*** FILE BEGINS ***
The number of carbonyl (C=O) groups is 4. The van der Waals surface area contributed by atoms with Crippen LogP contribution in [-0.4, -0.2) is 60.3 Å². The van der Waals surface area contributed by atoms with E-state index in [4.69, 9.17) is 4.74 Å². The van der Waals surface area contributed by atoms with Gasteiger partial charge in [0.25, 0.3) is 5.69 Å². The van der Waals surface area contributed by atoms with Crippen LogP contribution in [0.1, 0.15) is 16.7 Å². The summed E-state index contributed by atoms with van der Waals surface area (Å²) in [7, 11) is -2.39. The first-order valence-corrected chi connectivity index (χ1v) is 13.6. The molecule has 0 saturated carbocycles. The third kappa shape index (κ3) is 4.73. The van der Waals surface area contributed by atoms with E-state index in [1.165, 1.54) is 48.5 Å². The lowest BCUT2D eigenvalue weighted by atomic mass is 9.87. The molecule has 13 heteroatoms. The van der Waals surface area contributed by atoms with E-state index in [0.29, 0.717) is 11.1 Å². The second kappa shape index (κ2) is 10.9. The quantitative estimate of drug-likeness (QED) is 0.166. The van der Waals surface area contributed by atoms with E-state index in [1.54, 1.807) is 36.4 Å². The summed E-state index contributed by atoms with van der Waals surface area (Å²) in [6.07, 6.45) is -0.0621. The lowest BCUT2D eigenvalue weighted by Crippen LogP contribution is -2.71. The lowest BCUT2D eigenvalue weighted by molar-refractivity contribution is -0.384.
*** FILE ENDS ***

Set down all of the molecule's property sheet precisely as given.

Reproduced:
The number of carbonyl (C=O) groups is 4. The van der Waals surface area contributed by atoms with Crippen LogP contribution in [-0.4, -0.2) is 60.3 Å². The van der Waals surface area contributed by atoms with E-state index in [4.69, 9.17) is 4.74 Å². The van der Waals surface area contributed by atoms with Gasteiger partial charge in [0.25, 0.3) is 5.69 Å². The van der Waals surface area contributed by atoms with Crippen LogP contribution in [0.1, 0.15) is 16.7 Å². The summed E-state index contributed by atoms with van der Waals surface area (Å²) in [7, 11) is -2.39. The first-order valence-corrected chi connectivity index (χ1v) is 13.6. The molecule has 0 saturated carbocycles. The third kappa shape index (κ3) is 4.73. The van der Waals surface area contributed by atoms with E-state index in [1.165, 1.54) is 48.5 Å². The lowest BCUT2D eigenvalue weighted by atomic mass is 9.87. The molecule has 13 heteroatoms. The van der Waals surface area contributed by atoms with E-state index in [0.29, 0.717) is 11.1 Å². The second kappa shape index (κ2) is 10.9. The quantitative estimate of drug-likeness (QED) is 0.166. The van der Waals surface area contributed by atoms with E-state index in [1.54, 1.807) is 36.4 Å². The summed E-state index contributed by atoms with van der Waals surface area (Å²) in [6.07, 6.45) is -0.0621. The lowest BCUT2D eigenvalue weighted by Crippen LogP contribution is -2.71. The lowest BCUT2D eigenvalue weighted by molar-refractivity contribution is -0.384.